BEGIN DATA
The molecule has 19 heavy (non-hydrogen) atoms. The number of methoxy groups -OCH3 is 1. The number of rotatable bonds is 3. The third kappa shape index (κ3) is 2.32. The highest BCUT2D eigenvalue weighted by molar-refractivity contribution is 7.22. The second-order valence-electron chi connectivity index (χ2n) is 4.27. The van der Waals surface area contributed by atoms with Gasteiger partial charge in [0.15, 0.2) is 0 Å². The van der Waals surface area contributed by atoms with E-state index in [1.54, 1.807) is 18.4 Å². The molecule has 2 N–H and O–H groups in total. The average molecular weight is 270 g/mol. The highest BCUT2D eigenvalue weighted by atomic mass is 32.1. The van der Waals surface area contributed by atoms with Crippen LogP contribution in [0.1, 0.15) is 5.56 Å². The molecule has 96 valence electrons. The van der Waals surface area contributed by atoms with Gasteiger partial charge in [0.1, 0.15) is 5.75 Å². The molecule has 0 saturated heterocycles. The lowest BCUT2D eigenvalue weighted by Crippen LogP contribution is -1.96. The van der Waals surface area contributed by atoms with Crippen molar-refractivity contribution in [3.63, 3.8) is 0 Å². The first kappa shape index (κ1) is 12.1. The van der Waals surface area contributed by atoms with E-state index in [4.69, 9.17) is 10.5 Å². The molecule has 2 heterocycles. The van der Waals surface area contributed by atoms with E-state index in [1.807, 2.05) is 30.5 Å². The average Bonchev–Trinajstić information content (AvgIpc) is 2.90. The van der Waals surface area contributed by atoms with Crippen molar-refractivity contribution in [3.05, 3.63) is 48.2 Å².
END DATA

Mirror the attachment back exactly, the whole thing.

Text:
The molecule has 19 heavy (non-hydrogen) atoms. The number of methoxy groups -OCH3 is 1. The number of rotatable bonds is 3. The third kappa shape index (κ3) is 2.32. The highest BCUT2D eigenvalue weighted by molar-refractivity contribution is 7.22. The second-order valence-electron chi connectivity index (χ2n) is 4.27. The van der Waals surface area contributed by atoms with Gasteiger partial charge in [0.15, 0.2) is 0 Å². The van der Waals surface area contributed by atoms with E-state index in [1.54, 1.807) is 18.4 Å². The molecule has 2 N–H and O–H groups in total. The average molecular weight is 270 g/mol. The highest BCUT2D eigenvalue weighted by atomic mass is 32.1. The van der Waals surface area contributed by atoms with Crippen LogP contribution in [0.1, 0.15) is 5.56 Å². The molecule has 96 valence electrons. The van der Waals surface area contributed by atoms with Gasteiger partial charge in [0.1, 0.15) is 5.75 Å². The molecule has 0 saturated heterocycles. The lowest BCUT2D eigenvalue weighted by Crippen LogP contribution is -1.96. The van der Waals surface area contributed by atoms with Crippen molar-refractivity contribution in [3.63, 3.8) is 0 Å². The first kappa shape index (κ1) is 12.1. The van der Waals surface area contributed by atoms with E-state index in [4.69, 9.17) is 10.5 Å². The molecule has 2 heterocycles. The van der Waals surface area contributed by atoms with E-state index in [1.807, 2.05) is 30.5 Å². The average Bonchev–Trinajstić information content (AvgIpc) is 2.90. The van der Waals surface area contributed by atoms with Crippen molar-refractivity contribution in [3.05, 3.63) is 48.2 Å².